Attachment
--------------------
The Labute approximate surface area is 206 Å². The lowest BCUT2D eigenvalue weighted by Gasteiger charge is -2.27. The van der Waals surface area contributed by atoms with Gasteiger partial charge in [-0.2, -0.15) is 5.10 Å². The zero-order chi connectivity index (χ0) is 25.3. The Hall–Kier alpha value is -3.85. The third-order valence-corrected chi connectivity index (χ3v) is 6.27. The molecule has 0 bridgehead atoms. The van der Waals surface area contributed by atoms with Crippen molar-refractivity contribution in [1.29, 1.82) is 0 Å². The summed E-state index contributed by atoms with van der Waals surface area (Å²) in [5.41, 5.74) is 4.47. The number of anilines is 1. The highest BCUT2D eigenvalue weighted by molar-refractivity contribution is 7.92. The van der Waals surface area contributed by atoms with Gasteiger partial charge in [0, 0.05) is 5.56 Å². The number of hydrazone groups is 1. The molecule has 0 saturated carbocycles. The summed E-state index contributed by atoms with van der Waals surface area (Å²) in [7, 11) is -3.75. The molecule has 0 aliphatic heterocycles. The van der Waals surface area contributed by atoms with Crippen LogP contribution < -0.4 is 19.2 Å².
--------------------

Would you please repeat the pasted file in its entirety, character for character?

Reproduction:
The Labute approximate surface area is 206 Å². The lowest BCUT2D eigenvalue weighted by Gasteiger charge is -2.27. The van der Waals surface area contributed by atoms with Gasteiger partial charge in [-0.2, -0.15) is 5.10 Å². The zero-order chi connectivity index (χ0) is 25.3. The Hall–Kier alpha value is -3.85. The third-order valence-corrected chi connectivity index (χ3v) is 6.27. The molecule has 0 bridgehead atoms. The van der Waals surface area contributed by atoms with Crippen molar-refractivity contribution in [1.29, 1.82) is 0 Å². The summed E-state index contributed by atoms with van der Waals surface area (Å²) in [5.41, 5.74) is 4.47. The number of anilines is 1. The highest BCUT2D eigenvalue weighted by molar-refractivity contribution is 7.92. The van der Waals surface area contributed by atoms with Gasteiger partial charge in [0, 0.05) is 5.56 Å². The number of hydrazone groups is 1. The molecule has 0 saturated carbocycles. The summed E-state index contributed by atoms with van der Waals surface area (Å²) in [7, 11) is -3.75. The molecule has 0 aliphatic heterocycles. The van der Waals surface area contributed by atoms with Crippen LogP contribution < -0.4 is 19.2 Å².